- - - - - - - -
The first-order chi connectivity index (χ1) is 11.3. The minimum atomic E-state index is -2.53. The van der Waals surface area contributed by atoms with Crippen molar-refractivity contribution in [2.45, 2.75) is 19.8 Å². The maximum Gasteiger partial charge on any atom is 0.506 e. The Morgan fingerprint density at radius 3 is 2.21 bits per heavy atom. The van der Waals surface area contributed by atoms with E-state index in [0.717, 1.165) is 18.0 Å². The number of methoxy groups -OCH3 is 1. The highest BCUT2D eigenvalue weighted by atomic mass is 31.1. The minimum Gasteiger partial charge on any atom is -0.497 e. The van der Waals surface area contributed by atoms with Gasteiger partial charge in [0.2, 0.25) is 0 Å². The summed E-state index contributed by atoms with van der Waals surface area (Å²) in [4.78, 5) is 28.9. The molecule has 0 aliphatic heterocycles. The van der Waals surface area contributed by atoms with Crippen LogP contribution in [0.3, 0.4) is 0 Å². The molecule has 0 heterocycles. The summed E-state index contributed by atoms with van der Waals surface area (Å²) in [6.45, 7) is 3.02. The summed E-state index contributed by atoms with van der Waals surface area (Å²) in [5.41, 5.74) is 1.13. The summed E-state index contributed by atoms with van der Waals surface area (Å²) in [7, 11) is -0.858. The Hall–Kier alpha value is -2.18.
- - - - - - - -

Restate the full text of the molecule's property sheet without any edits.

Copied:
The first-order chi connectivity index (χ1) is 11.3. The minimum atomic E-state index is -2.53. The van der Waals surface area contributed by atoms with Crippen molar-refractivity contribution in [2.45, 2.75) is 19.8 Å². The maximum Gasteiger partial charge on any atom is 0.506 e. The Morgan fingerprint density at radius 3 is 2.21 bits per heavy atom. The van der Waals surface area contributed by atoms with E-state index in [0.717, 1.165) is 18.0 Å². The number of methoxy groups -OCH3 is 1. The highest BCUT2D eigenvalue weighted by atomic mass is 31.1. The minimum Gasteiger partial charge on any atom is -0.497 e. The van der Waals surface area contributed by atoms with Gasteiger partial charge in [0.2, 0.25) is 0 Å². The summed E-state index contributed by atoms with van der Waals surface area (Å²) in [4.78, 5) is 28.9. The molecule has 0 aliphatic heterocycles. The van der Waals surface area contributed by atoms with Crippen LogP contribution in [0.3, 0.4) is 0 Å². The molecule has 0 heterocycles. The summed E-state index contributed by atoms with van der Waals surface area (Å²) in [6.45, 7) is 3.02. The summed E-state index contributed by atoms with van der Waals surface area (Å²) in [5.41, 5.74) is 1.13. The summed E-state index contributed by atoms with van der Waals surface area (Å²) in [7, 11) is -0.858. The Hall–Kier alpha value is -2.18.